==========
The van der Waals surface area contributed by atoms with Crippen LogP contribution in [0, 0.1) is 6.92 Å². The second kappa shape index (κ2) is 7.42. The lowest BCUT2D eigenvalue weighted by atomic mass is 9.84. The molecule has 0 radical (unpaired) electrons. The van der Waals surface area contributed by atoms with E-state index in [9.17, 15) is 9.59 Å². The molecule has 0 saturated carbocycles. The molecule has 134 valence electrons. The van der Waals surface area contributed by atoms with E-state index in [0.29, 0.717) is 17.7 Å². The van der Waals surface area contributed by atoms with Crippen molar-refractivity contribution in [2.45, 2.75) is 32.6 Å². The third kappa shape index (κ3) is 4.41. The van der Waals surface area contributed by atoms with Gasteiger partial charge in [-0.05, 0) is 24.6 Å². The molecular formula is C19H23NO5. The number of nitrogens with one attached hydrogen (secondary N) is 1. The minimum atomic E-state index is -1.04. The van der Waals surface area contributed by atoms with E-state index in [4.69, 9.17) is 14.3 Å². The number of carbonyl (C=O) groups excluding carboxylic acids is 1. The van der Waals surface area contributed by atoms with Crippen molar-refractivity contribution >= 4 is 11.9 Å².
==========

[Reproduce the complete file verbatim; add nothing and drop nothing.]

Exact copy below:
The van der Waals surface area contributed by atoms with Crippen LogP contribution in [0, 0.1) is 6.92 Å². The second kappa shape index (κ2) is 7.42. The lowest BCUT2D eigenvalue weighted by atomic mass is 9.84. The molecule has 0 radical (unpaired) electrons. The van der Waals surface area contributed by atoms with E-state index in [9.17, 15) is 9.59 Å². The molecule has 0 saturated carbocycles. The molecule has 134 valence electrons. The van der Waals surface area contributed by atoms with E-state index in [0.29, 0.717) is 17.7 Å². The van der Waals surface area contributed by atoms with Crippen molar-refractivity contribution in [2.45, 2.75) is 32.6 Å². The third kappa shape index (κ3) is 4.41. The van der Waals surface area contributed by atoms with Gasteiger partial charge in [-0.05, 0) is 24.6 Å². The molecular formula is C19H23NO5. The number of nitrogens with one attached hydrogen (secondary N) is 1. The minimum atomic E-state index is -1.04. The van der Waals surface area contributed by atoms with E-state index in [4.69, 9.17) is 14.3 Å². The number of carbonyl (C=O) groups excluding carboxylic acids is 1. The van der Waals surface area contributed by atoms with Crippen molar-refractivity contribution >= 4 is 11.9 Å².